Feeding a family is hard, important work.
A while ago, I began to cultivate a habit to do three things each morning; load the dishwasher, put a load of laundry in the washer, and decide what we will eat for dinner. These are the chores that keep our home running.
If I don't make a plan for dinner in the morning, I'll feel exhausted and incapable of being decisive. My meat won't be thawed, and we no longer have a microwave to do that job quickly. The kids will end up eating Mac and cheese and Stephen and I will spend $25 for Thai food from Siam Square. will sneak up on me.
I value variety at our dinner table. I value making seasonal recipes that use seasonal ingredients. I value using real food to make healthy dinners.
I value being frugal. My budget for groceries is $600 a month. This includes our cleaning supplies. The four kids who go to school eat breakfast, lunch, and a fruit or veggie snack at school for free which provides a huge savings for our family. Stephen's work provides snacks, good coffee, and sometimes lunch for him.
I should say, that I have no real ability to gauge whether $600 is a small or large budget for a family of seven. Also, we exceed this often by about $100. It's interesting to see what other people spend, but I know that each family is unique in makeup, values, and income. I will never have an apples to apples comparison. Comparison isn't important for comparison's sake, but I think it leads to learning from others and improving your own process.
I value my time. I want to make dinner or less, preferably with prep time being 20 minutes or less.
Shopping for and making a new recipe feels ten times harder than making one I know well. This conflicts with my value for variety.
I stumbled upon the idea of a capsule kitchen on a blog called Less,Please. Then I did a search to get other takes, and discovered http://bemorewithless.com/kitchen/.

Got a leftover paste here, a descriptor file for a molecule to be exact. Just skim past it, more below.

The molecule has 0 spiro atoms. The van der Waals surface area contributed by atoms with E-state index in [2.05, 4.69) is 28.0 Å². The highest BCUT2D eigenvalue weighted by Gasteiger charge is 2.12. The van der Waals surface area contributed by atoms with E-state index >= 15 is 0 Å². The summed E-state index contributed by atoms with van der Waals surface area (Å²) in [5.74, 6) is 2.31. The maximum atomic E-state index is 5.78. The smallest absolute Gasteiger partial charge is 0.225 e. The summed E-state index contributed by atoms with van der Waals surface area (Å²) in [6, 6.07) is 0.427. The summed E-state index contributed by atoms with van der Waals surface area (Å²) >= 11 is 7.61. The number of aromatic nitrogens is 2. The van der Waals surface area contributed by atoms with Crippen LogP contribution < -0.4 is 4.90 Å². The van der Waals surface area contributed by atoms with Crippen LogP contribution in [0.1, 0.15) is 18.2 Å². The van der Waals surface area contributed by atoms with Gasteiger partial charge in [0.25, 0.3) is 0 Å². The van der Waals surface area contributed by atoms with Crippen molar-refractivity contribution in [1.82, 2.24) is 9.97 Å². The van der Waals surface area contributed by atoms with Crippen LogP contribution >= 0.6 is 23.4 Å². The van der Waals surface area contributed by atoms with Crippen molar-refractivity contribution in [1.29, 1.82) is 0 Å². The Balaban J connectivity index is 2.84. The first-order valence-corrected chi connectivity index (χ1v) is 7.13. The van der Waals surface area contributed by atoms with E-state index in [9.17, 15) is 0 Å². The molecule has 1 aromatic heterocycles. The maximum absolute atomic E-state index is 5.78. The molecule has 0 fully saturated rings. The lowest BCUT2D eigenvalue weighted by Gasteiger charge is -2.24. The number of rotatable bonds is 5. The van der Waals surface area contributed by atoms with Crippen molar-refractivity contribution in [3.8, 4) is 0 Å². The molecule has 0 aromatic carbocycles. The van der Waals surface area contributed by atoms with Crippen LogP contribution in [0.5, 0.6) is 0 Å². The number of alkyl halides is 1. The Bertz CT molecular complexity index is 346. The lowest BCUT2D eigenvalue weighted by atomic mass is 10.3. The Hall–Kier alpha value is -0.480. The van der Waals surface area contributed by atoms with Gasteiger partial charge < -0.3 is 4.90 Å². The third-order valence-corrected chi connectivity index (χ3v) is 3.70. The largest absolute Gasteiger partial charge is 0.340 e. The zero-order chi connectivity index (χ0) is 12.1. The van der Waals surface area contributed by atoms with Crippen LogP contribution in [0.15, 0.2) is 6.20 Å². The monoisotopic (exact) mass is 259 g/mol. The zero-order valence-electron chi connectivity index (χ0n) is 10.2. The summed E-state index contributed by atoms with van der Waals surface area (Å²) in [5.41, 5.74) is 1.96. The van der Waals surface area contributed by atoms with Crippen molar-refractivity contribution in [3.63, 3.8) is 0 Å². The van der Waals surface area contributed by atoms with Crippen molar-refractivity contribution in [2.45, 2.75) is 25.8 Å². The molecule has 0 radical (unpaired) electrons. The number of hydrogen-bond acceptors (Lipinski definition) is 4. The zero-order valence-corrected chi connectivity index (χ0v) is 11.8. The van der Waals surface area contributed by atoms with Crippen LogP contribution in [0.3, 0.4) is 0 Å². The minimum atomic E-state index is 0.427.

I started by doing a kitchen clean out. I've been working to declutter all areas of my home for about a year and a half. I've sorted through the kitchen once, but it needed a second pass through. I purged some extra dishes, tupperware, pitchers, and baking dishes. I sorted through my spices, and my pantry.
I started to make a list of ingredients that are staples in my kitchen. I decided that I did not like the idea of simply selecting 33 ingredients to purchase and make all of my meals from. That still left a lot of room to feel overwhelmed with the question, "What recipe am I going to make for dinner?"
Instead, I decided that I would start with making a list of recipes that I would make for dinner. I have about 30-40 recipes that are I know. I know that my family likes them. I know what ingredients are needed for them. I know how much time they will take. When I've meal planned before, I've tried to use twenty of them every month, and I've also tried to add a new one. It's just too much.
With this idea of a capsule kitchen, I selected nine meals that make sense for the season. One of them is a new to me recipe. We are going to repeat these meals every two weeks for two months.
- Hamburgers w-slaw & fries
- Italian Turkey Meatloaf w- stuffing & green beans
- Chicken Parmesan w-veggies
- Shepherds pie
- Zuppa Toscana Soup (the new to me recipe)
- Frozen Pizza w/carrots
- Yellow Rice/Black Bean Burritos
I've started ordering my groceries online and picking them up at Kroger. I make an order every two weeks. It's worth every penny of the $5 fee. It's inevitable that I will forget items, though, and need to head to the downtown Marsh to grab them.
I'm limiting my recipes, therefore, limiting the ingredients that I need to purchase. I have a list of 50 items that I need to purchase from the store to make all these recipes as well as feed us breakfast and lunch. This list will stay the same for two months, leaving me with really zero thinking and planning to do.
I get really excited about new ideas on how to run my house more efficiently. Stephen got an earful about this whole plan. I think he gets weary of all my planning and housekeeping scheming, but he is game for whatever I need to do to make dinner easier. (He just folded all of his t-shirts using the Kon Marie method. I think I'm slowly convincing him that this stuff is worthwhile.)